Keeping up with changing consumer behaviour in a COVID-19 world

Global data, insights and consulting company Kantar recently released its first study of consumer behaviour focused purely on the COVID-19 pandemic. The study took place across the period from the 14th March to the 23rd March, a time when there were estimated to be 200,000 cases of the virus. The study surveyed 25,000 people across 30 markets in different stages of the outbreak categorised as either early stage (US was in this group at that point), mid stage (community transmission was taking place) and late stage (think Italy and China).

The study demonstrated the increases in certain media consumption including TV, online platforms, social networks and messaging apps. These findings seem obvious however the study dug deeper into the types of content people were sharing across social media and messaging services. There were six core themes identified in the following hierarchy:

  1. Using memes and selfies to communicate more serious messages than the typically lighthearted nature the format is associated with.
  2. A longing for nature as people start to grapple with self isolation.
  3. ‘Cozy content’ such as nestling up with loved ones and pets.
  4. People adapting to social and work lives in digital formats.
  5. Creativity and craft as people find new ways to keep themselves entertained.
  6. The new essentials - sharing images of things that are important to people in an isolated world.
Covid-19 World
Covid-19 World

The study also provided some valuable advice for how brands could play in this new world. Overwhelmingly, consumers are looking for brands to make the welfare of their stakeholders their main priority such as flexible working conditions for staff, donations to support health services, coupons and discounts for consumers.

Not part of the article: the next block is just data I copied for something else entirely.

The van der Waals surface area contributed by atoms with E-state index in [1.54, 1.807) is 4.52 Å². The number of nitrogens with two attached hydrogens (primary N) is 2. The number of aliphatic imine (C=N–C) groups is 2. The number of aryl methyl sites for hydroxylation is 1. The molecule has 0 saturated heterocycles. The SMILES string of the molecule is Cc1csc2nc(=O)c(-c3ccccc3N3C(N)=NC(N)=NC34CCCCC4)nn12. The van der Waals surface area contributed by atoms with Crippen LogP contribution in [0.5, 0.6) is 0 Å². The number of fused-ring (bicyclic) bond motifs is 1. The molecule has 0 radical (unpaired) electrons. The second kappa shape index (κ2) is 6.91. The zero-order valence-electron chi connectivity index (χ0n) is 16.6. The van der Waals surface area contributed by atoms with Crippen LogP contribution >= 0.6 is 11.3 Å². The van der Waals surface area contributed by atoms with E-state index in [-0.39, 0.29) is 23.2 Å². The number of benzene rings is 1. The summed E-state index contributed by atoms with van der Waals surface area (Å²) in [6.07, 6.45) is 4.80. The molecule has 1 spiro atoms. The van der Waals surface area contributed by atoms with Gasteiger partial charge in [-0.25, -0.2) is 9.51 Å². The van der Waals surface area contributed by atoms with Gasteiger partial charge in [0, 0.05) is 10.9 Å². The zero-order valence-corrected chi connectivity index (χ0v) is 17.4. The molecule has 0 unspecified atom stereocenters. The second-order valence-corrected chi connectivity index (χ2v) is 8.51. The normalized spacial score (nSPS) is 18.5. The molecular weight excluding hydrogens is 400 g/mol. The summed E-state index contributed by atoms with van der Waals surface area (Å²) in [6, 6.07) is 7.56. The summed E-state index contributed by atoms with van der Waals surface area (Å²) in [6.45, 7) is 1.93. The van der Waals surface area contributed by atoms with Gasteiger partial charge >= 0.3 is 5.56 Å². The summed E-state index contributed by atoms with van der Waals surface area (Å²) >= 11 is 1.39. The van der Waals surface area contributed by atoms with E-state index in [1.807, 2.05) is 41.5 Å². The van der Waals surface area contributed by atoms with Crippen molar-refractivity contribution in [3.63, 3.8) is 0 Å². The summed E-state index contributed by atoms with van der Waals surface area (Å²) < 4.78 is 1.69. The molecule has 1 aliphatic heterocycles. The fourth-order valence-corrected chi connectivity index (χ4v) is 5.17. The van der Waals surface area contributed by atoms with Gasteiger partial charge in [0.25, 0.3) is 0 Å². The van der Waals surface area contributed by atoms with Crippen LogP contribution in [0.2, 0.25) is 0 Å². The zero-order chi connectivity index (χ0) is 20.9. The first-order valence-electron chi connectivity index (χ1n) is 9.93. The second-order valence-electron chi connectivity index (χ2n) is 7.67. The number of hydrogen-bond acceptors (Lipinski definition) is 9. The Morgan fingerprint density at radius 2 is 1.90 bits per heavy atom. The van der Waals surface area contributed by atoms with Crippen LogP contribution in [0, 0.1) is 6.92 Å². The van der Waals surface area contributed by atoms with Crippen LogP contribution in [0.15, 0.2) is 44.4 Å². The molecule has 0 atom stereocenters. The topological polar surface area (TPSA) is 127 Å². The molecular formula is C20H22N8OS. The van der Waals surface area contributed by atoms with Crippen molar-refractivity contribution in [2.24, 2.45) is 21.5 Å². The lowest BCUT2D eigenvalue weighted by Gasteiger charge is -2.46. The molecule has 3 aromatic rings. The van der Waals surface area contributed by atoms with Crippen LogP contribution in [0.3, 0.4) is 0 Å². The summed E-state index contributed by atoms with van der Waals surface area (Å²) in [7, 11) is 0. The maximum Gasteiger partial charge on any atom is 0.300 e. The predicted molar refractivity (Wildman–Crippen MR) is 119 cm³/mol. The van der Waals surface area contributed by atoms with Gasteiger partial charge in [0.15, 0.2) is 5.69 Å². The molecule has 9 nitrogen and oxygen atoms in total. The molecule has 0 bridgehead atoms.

Consumers are looking for brands to help alleviate the suffering of people involved in the success of that brand.

Over in the US, Restaurant Brands International (RBI) has taken the bull by the horns announcing huge financial support measures across its three key restaurant chains of Popeyes, Burger King Tim Hortons. Employees at corporate-owned restaurants have been granted an extra 14 days of paid sick leave if they are diagnosed with the virus or required to self isolate. For coffee chain Tim Hortons, they have announced a $40 million employee support fund that restaurant owners can tap into to pay sick employees. On top of these measures, all corporate restaurant employees will receive a bonus in April ‘to recognise their tremendous service to our guests and communities during this difficult time’.

Not all brands have as deep pockets as RBI, however it’s the sentiment that the brand which understands who makes the business tick will build positive brand love amongst its consumers.

Who are the people that contribute to your brand’s success and how can you support them now when they’re most in need?

Apart from doing an important community service, your consumers will love you more in the future.

Want to know how to navigate these rough seas? Get in touch with one of our crew.

Good things can sometimes take times...